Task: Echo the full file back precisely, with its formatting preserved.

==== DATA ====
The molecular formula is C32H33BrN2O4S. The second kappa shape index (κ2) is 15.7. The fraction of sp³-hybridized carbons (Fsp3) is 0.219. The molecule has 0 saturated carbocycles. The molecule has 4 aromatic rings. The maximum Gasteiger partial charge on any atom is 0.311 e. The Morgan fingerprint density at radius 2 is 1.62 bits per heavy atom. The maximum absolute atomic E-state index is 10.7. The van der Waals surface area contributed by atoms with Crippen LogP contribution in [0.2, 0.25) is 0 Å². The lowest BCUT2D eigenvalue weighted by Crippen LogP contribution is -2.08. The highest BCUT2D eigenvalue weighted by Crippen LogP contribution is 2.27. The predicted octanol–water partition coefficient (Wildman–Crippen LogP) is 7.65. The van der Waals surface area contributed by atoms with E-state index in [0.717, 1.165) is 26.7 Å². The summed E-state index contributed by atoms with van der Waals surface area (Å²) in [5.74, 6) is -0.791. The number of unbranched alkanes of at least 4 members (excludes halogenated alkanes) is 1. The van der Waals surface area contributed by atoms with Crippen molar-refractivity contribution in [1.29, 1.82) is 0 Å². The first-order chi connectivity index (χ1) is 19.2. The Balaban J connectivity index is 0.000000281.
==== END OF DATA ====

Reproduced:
The molecular formula is C32H33BrN2O4S. The second kappa shape index (κ2) is 15.7. The fraction of sp³-hybridized carbons (Fsp3) is 0.219. The molecule has 0 saturated carbocycles. The molecule has 4 aromatic rings. The maximum Gasteiger partial charge on any atom is 0.311 e. The Morgan fingerprint density at radius 2 is 1.62 bits per heavy atom. The maximum absolute atomic E-state index is 10.7. The van der Waals surface area contributed by atoms with Crippen LogP contribution in [0.2, 0.25) is 0 Å². The lowest BCUT2D eigenvalue weighted by Crippen LogP contribution is -2.08. The highest BCUT2D eigenvalue weighted by Crippen LogP contribution is 2.27. The predicted octanol–water partition coefficient (Wildman–Crippen LogP) is 7.65. The van der Waals surface area contributed by atoms with E-state index in [0.717, 1.165) is 26.7 Å². The summed E-state index contributed by atoms with van der Waals surface area (Å²) in [5.74, 6) is -0.791. The number of unbranched alkanes of at least 4 members (excludes halogenated alkanes) is 1. The van der Waals surface area contributed by atoms with Crippen molar-refractivity contribution in [1.29, 1.82) is 0 Å². The first-order chi connectivity index (χ1) is 19.2. The Balaban J connectivity index is 0.000000281.